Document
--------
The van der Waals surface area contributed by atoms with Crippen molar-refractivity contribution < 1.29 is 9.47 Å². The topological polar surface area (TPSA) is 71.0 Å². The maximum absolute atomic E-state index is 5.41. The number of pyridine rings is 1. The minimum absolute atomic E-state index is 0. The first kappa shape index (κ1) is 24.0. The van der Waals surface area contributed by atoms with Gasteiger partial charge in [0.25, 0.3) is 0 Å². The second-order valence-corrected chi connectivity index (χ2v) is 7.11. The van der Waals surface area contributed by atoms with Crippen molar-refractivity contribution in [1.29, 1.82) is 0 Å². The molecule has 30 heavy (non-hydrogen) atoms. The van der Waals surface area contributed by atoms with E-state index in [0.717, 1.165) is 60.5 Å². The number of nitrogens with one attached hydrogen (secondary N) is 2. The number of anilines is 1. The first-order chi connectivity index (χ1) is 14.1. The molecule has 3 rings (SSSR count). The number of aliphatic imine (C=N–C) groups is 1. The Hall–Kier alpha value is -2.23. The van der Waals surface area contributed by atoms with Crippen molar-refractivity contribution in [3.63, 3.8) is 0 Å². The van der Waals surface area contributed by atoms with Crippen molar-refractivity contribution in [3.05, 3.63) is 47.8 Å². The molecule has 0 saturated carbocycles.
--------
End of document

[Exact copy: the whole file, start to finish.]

The van der Waals surface area contributed by atoms with Crippen molar-refractivity contribution < 1.29 is 9.47 Å². The topological polar surface area (TPSA) is 71.0 Å². The maximum absolute atomic E-state index is 5.41. The number of pyridine rings is 1. The minimum absolute atomic E-state index is 0. The first kappa shape index (κ1) is 24.0. The van der Waals surface area contributed by atoms with Gasteiger partial charge in [0.25, 0.3) is 0 Å². The second-order valence-corrected chi connectivity index (χ2v) is 7.11. The van der Waals surface area contributed by atoms with Crippen molar-refractivity contribution in [1.29, 1.82) is 0 Å². The molecule has 30 heavy (non-hydrogen) atoms. The van der Waals surface area contributed by atoms with E-state index in [0.717, 1.165) is 60.5 Å². The number of nitrogens with one attached hydrogen (secondary N) is 2. The number of anilines is 1. The first-order chi connectivity index (χ1) is 14.1. The molecule has 3 rings (SSSR count). The number of aliphatic imine (C=N–C) groups is 1. The Hall–Kier alpha value is -2.23. The van der Waals surface area contributed by atoms with Crippen molar-refractivity contribution in [3.63, 3.8) is 0 Å². The van der Waals surface area contributed by atoms with Crippen molar-refractivity contribution in [3.05, 3.63) is 47.8 Å². The molecule has 0 saturated carbocycles.